1. Tax collector
    2. Acolyte of the Sisterhood of √-1
    3. Feral child w/sling (and depleted uranium bullets)
    4. Librarian
    5. Hockey fanatic
    6. Gorgon head in a jar

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  70. What's Chewing On That Carcass Table for the Tchaval Desert(roll d6)
    1. 1d4 human-sized hornets
    2. 1d3 ghouls
    3. Were-jackal (in jackal form)
    4. Horse-sized earthworm
    5. 1d3 water elementals(less gnawing and more absorbing its bodily fluids to aviod drying up)
    6. 1d4 nomads who have run out of food

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  71. What's Chewing on That Carcass for [unnamed setting #2]

    1. A cunning goblin that can talk to spiders

    2. An intelligent dire boar

    3. A crying Knight

    4. A crossroads witch

    5. an Elven Lord and Human Baron both hunting a White Hart

    6. A middlin' competent fighter who has sold his soul to a devil for the power to detect evil and cast teleport both at 3x per day

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  72. What's Chewing On That Carcass? Table For The Last NonDungeon Place Your PCs Were...(roll d6)
    1. Two Gargoyles protecting a breeding statue
    2. A lump at the bottom of a dry pit
    3. A party of NPCs just as confused by their surroundings as the PCs
    4. The last survivor of three "greys" trapped by a hydra (with a ray gun!)
    5. The yes/no homonculus
    6. A three-eyed ogre

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  73. What's Chewing On That Carcass? Table For The Last NonDungeon Place Your PCs Were...(roll d6)

    1. Dwarven lumberjacks
    2. croakings of distant Bullywugs
    3. Giant Spider ambush
    4. Spider Goblin raiding party
    5. Ettercaps
    6. pack of wolves led by a Dire Wolf.

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  74. I'm assuming we're talking about a human carcass here, by the way...

    1. Out of work harem
    2. Raggoth (the party's charmed redcap companion)
    3. Olaf, the Slavemaster's second eldest son
    4. Baron Wisthiemer, having it unknowingly served to him on a golden platter next to a slide of bread and hunk of cheese
    5. A pack of dog-sized sewer rats
    6. Priests of Oin, in a healing ritual

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  75. 1) Rust monster's large carnivorous sister
    2) R2 unit with serious programming flaw
    3) Something that skitters away into the wreckage on too many legs
    4) One of the Ugarths (see Ugarth subtable)
    5) Something tentacular that I improvise on the spot
    6) That foppish guy with the white cloak

    UGARTH SUBTABLE (roll 1d6):
    1-3) Ugarth the Unclean
    4) Ugarth the Unconquered
    5) Ugarth the Unkillable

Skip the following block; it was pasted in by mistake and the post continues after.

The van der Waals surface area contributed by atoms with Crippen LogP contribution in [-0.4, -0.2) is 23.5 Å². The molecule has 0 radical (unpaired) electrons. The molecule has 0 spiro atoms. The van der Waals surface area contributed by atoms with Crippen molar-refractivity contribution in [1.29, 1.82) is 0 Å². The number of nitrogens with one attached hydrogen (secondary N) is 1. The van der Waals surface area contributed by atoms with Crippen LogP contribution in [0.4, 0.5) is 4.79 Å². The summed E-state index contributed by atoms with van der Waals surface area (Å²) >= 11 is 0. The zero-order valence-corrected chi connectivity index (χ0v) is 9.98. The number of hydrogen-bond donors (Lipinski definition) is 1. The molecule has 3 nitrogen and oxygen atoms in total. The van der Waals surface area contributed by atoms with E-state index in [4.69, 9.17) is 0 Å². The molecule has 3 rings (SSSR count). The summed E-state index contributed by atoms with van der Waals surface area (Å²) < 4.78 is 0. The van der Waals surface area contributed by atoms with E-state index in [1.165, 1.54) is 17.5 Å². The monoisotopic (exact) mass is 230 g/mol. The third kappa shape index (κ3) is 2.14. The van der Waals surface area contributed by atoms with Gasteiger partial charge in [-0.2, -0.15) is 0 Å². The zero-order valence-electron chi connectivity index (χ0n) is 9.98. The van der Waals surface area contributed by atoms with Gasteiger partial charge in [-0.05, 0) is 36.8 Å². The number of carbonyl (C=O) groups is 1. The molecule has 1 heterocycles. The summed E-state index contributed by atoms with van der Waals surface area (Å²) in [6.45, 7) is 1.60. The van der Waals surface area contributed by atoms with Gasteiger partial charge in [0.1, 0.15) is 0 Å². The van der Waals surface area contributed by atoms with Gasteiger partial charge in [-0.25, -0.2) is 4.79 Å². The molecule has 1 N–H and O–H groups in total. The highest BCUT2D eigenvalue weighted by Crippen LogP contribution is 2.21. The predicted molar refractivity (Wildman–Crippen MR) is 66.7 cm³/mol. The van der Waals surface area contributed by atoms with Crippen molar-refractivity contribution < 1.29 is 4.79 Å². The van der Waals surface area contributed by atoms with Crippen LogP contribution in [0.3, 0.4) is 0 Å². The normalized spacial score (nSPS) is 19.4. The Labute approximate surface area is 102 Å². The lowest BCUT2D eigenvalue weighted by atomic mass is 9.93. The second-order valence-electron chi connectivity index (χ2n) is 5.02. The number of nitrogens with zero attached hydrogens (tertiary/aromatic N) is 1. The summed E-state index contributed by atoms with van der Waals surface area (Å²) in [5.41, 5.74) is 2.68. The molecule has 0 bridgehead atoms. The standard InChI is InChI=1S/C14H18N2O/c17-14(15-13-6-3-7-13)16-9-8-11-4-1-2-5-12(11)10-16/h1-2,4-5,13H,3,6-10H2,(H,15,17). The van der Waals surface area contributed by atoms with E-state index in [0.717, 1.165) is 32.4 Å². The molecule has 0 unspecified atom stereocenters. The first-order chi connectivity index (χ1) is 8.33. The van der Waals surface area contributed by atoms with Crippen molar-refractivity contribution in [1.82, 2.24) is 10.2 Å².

6) Ugarth the Ultimate

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  76. Zak, my thoughts are too long for a comment, so I made a blog post about it.

    http://josephbrowning.blogspot.com/

    ReplyDelete
  77. Zzarchov wins. I've never considered that places could chew on carcasses before, but of course they do.

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  78. Hey Zak. I really must hand it to you. This post really cracked me upside the head (in a good way).

    I did a YouTube video response to it on my RPG channel:
    http://www.youtube.com/watch?v=yj-c1wLG_9c

    Thanks for this (and other) posts on this blog, as well as the I Hit It With My Axe video actual play. Have a good one man.

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  79. @samwise
    the video makes it clear you really took it to heart. Sometimes when I'm writing i think "Oh, everybody already knows this, why bother?", so it;s nice to hear the idea i was trying to get across had an impact.

    though: i wouldn't say stop putting effort into your gameworld, i'd just say there's ways to organize that information so that it has power when it's revealed.

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  80. @Zak I'm sure I'll keep working on my various settings, but I think every time I do, the ideas you presented above will stick with me.

    I sometimes think my blathering is kind of pointless, or like you said, it's stuff everyone already knows, but the feedback says differently. Thanks.

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  81. What's Chewing On That Carcass? Table For The Last Non-Dungeon Place Your PCs Were...(roll d6)

    1: Yeti
    2: Hobgoblin Patrol
    3: Throghrin Commandoes
    4: Prince Arkus' Troops
    5: Natural Disaster (Landslide)
    6: Hobart's Ghost

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  82. Repost: Why hide? Gamers and teachers alike hide objectives for largely either egotistic or reasons of affect. They cloak them deceptively for different reasons, but the effect is often the same; confusion, obfuscation, and ambiguity. Zak and others following his meme have recently discussed the matter of simplicity and general straightforwardness, tables, and description in rpg’s. World creators have a clear image in their heads of what it is their world is (or maybe they don’t, and they’re just spitting in the creative wind to see what splats them in the face). Just listen to all of the covers of Bob Dylan songs and you see, however, that each individual interprets on their own… heavily. The more obscure, the more your message is lost. If you want an ambiguous and open-ended message, fine. If not, you’d better get a little more specific. That is, unless you’re Mary Evans. Prose isn’t bad, but can easily defeat readers before they get to your thesis. And isn’t that what we’re here for? Not really. We’re here to spit in the wind.